As New Year’s Eve approached, there were bits and pieces on the news about the 13th (“bonus”) full moon of 2012. And since we were out of the city, away from night sky light pollution and routinely spotting satellites and occasionally the International Space Station crossing the night sky, it seemed a good opportunity to head outside after dark, to work on our long-exposure photography skills.
K joined us on our first excursion, which took place the night before the full moon. It was a chilly -15C with lots of snow on the ground. We had two tripods between the three of us, ensured we were familiar with the “shutter priority” settings on our cameras and headed outside excited about the possibilities. About 20 minutes later, fingertips tingling with frostnip, we were back inside having failed miserably! Autofocus simply doesn’t work well for night shots!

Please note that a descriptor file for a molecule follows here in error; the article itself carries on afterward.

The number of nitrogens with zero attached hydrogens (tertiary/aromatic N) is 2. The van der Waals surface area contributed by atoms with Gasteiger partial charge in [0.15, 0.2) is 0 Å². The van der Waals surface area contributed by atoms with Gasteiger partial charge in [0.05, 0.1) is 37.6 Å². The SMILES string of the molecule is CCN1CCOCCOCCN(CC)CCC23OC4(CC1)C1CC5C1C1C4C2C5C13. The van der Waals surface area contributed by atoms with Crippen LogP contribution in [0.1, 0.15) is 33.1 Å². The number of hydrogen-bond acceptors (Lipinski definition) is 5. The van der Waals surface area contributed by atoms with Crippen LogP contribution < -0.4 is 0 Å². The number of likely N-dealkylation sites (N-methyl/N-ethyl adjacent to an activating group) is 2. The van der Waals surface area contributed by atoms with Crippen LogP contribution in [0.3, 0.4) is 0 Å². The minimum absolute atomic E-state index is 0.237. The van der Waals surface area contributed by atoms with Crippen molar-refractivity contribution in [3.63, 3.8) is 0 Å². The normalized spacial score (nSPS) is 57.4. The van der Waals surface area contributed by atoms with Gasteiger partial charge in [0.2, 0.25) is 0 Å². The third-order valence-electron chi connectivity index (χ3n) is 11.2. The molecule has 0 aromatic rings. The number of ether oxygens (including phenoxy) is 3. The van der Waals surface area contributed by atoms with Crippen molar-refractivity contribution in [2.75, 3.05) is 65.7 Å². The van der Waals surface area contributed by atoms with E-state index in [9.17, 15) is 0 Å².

The next night, K declined to join us as it was an even colder -18C (zero F). We were better prepared…shutter priority, manual focus activated and set to infinity, and one tripod per camera. Mr. GeoK had the discipline to stick with the preset focus, fiddling only with shutter speed. I switched a couple of times between full manual and shutter priority and, in the process, managed to trigger a return to auto focus. So while my second batch of night photos was as disappointing as my first batch, Mr. GeoK came back with a couple of shots that he feels are good enough to post…
As for my sad results, they’re in the digital recycling bin. I’ve borrowed three library books on night and low light photography from the local library and they’re neatly stacked on the corner of my desk. Now I just need to find the patience and perseverance to read them!